Cryptocurrency, a digital currency based on blockchain technology, is becoming more and more popular with more than 5,000 different cryptocurrencies in circulation. If you own cryptocurrency, like Bitcoin or Ethereum, it is important to understand how it impacts your tax liability every time you buy it, sell it, or mine it.

IRS classification

The IRS treats all cryptocurrency as capital assets and taxes them when they are sold at a profit. If goods or services are purchased with crypto or crypto is exchanged for cash or other cryptocurrency, capital gains taxes are owed if the crypto spent/exchanged has gained value from what it was originally purchased for. If your crypto investment lost value and you exchanged it for cash or another cryptocurrency, you can take the loss in value as a capital loss. Unlike stocks, wash sale rules should not apply to cryptocurrency. Selling or exchanging crypto at a loss will recognize the loss even if the same crypto is immediately repurchased. However, the capital loss will face normal capital loss limitations if there is not a capital gain to offset the loss.

Not all activity is taxable

Keep in mind that selling crypto for cash, trading one cryptocurrency for another cryptocurrency, using crypto at a merchant as payment, mining crypto, or getting paid in crypto are all taxable events. However, transferring the same cryptocurrency from one exchange or wallet to another is not taxable. Buying cryptocurrency, gifting crypto, or donating crypto also do not trigger taxable events.

Short-term vs. Long-term

Normal holding periods apply to cryptocurrency. If held for one year or less, any profits triggered from the sale or exchange of crypto are considered short-term capital gains. This is taxed at regular income tax rates. If held for more than one year, profits earned are considered long-term capital gains, which are taxed at 0%, 15%, or 20% currently based on annual income and the corresponding tax brackets.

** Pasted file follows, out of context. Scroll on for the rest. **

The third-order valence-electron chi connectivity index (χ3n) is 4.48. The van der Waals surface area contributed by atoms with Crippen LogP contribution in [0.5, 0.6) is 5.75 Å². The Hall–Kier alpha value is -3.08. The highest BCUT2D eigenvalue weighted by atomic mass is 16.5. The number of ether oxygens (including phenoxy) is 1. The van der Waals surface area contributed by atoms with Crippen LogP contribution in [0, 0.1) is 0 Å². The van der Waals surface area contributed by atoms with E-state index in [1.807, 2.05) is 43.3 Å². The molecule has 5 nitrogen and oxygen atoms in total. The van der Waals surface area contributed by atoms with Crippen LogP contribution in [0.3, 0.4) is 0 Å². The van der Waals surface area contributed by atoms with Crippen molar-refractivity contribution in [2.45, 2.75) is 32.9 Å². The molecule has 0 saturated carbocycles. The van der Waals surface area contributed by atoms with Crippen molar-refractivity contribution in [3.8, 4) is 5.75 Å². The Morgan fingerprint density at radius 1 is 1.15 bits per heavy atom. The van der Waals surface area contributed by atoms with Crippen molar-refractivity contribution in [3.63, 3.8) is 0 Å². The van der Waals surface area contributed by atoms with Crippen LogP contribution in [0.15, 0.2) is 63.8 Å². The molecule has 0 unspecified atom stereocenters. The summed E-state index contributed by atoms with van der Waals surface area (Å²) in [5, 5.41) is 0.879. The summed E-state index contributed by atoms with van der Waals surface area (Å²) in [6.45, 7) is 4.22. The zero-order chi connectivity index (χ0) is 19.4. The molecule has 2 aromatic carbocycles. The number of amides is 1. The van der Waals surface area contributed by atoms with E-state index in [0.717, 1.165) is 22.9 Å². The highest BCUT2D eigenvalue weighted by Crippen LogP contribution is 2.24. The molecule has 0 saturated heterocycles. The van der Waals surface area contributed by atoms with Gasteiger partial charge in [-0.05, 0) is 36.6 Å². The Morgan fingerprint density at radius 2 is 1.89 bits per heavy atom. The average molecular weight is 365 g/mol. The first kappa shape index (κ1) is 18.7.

If you earn cryptocurrency by mining it, or received it as payment for goods or services, it is considered regular taxable income. Tax is owed on the entire value of the crypto on the day you receive it. This can also be subject to self-employment tax if the mining activity is a trade or business. If you sell or exchange the crypto at a later date, the difference in value from the day you acquired to the day you sold would be subject to capital gain/loss rules. Crypto mining that is not a trade or business can potentially be reported as a hobby, which would not be subject to self-employment tax. However, as a hobby you can be more limited on what you can deduct as expenses. Mining expenses can include computers, servers, utilities, and other costs to generate the mining of crypto.

Retirement plans

Investing in crypto through a traditional IRA or Roth IRA can defer or avoid the capital gains. This can be tricky because a lot of financial advisors are not licensed to sell crypto, but there are options such as self-directed IRAs or specific investment firms that offer crypto investing.

Donating crypto

Crypto can be donated directly to charity. If donated, you get a potential tax deduction for the full value of the crypto at the time of the donation. If you held the crypto for more than one year and it has increased in value since you bought it, the donation would be based on the increased fair market value thus avoiding the capital gains tax and potentially deducting the full value as a charitable contribution.

This is just a summary and there could be additional taxes or limitations depending on each specific scenario. Please contact us for more information.